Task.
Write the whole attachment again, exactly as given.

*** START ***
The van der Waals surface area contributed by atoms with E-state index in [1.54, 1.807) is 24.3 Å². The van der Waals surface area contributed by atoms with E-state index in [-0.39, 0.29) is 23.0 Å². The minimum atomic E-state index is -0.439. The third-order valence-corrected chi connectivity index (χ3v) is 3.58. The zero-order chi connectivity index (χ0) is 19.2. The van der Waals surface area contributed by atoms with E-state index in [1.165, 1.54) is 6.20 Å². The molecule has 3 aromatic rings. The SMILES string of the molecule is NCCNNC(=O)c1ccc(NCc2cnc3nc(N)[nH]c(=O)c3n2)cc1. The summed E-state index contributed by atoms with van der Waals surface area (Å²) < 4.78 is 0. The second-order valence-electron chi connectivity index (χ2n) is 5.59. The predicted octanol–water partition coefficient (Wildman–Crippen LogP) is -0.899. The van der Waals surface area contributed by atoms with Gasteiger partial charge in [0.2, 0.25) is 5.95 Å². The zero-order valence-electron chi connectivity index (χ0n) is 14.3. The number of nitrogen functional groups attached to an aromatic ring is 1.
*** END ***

The van der Waals surface area contributed by atoms with E-state index in [1.54, 1.807) is 24.3 Å². The van der Waals surface area contributed by atoms with E-state index in [-0.39, 0.29) is 23.0 Å². The minimum atomic E-state index is -0.439. The third-order valence-corrected chi connectivity index (χ3v) is 3.58. The zero-order chi connectivity index (χ0) is 19.2. The van der Waals surface area contributed by atoms with E-state index in [1.165, 1.54) is 6.20 Å². The molecule has 3 aromatic rings. The SMILES string of the molecule is NCCNNC(=O)c1ccc(NCc2cnc3nc(N)[nH]c(=O)c3n2)cc1. The summed E-state index contributed by atoms with van der Waals surface area (Å²) < 4.78 is 0. The second-order valence-electron chi connectivity index (χ2n) is 5.59. The predicted octanol–water partition coefficient (Wildman–Crippen LogP) is -0.899. The van der Waals surface area contributed by atoms with Gasteiger partial charge in [0.2, 0.25) is 5.95 Å². The zero-order valence-electron chi connectivity index (χ0n) is 14.3. The number of nitrogen functional groups attached to an aromatic ring is 1.